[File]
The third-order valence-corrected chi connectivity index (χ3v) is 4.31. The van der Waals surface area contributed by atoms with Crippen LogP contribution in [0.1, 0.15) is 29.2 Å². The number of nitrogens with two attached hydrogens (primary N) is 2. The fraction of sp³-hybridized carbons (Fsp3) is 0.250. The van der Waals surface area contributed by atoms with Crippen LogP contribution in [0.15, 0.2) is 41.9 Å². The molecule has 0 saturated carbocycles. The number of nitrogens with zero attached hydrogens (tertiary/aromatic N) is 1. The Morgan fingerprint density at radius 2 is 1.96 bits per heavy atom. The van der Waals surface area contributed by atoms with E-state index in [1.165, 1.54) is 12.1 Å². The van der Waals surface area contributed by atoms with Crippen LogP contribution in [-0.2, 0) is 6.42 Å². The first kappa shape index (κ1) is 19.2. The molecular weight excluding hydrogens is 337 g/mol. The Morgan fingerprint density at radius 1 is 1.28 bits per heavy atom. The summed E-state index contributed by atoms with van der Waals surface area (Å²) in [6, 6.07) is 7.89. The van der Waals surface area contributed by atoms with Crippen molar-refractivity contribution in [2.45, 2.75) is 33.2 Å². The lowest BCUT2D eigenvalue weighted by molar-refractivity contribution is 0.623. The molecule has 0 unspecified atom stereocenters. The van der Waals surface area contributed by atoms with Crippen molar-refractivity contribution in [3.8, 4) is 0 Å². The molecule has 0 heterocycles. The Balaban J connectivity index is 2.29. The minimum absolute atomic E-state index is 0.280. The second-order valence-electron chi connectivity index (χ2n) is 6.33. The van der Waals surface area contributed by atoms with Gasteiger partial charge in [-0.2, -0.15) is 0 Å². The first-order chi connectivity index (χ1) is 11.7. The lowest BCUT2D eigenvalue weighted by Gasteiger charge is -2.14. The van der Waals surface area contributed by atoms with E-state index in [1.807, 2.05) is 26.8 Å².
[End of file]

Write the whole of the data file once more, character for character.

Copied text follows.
The third-order valence-corrected chi connectivity index (χ3v) is 4.31. The van der Waals surface area contributed by atoms with Crippen LogP contribution in [0.1, 0.15) is 29.2 Å². The number of nitrogens with two attached hydrogens (primary N) is 2. The fraction of sp³-hybridized carbons (Fsp3) is 0.250. The van der Waals surface area contributed by atoms with Crippen LogP contribution in [0.15, 0.2) is 41.9 Å². The molecule has 0 saturated carbocycles. The number of nitrogens with zero attached hydrogens (tertiary/aromatic N) is 1. The Morgan fingerprint density at radius 2 is 1.96 bits per heavy atom. The van der Waals surface area contributed by atoms with E-state index in [1.165, 1.54) is 12.1 Å². The van der Waals surface area contributed by atoms with Crippen LogP contribution in [-0.2, 0) is 6.42 Å². The first kappa shape index (κ1) is 19.2. The molecular weight excluding hydrogens is 337 g/mol. The Morgan fingerprint density at radius 1 is 1.28 bits per heavy atom. The summed E-state index contributed by atoms with van der Waals surface area (Å²) in [6, 6.07) is 7.89. The van der Waals surface area contributed by atoms with Crippen molar-refractivity contribution in [2.45, 2.75) is 33.2 Å². The lowest BCUT2D eigenvalue weighted by molar-refractivity contribution is 0.623. The molecule has 0 unspecified atom stereocenters. The van der Waals surface area contributed by atoms with Crippen molar-refractivity contribution in [3.8, 4) is 0 Å². The molecule has 0 heterocycles. The Balaban J connectivity index is 2.29. The minimum absolute atomic E-state index is 0.280. The second-order valence-electron chi connectivity index (χ2n) is 6.33. The van der Waals surface area contributed by atoms with Gasteiger partial charge in [-0.2, -0.15) is 0 Å². The first-order chi connectivity index (χ1) is 11.7. The lowest BCUT2D eigenvalue weighted by Gasteiger charge is -2.14. The van der Waals surface area contributed by atoms with E-state index in [1.807, 2.05) is 26.8 Å².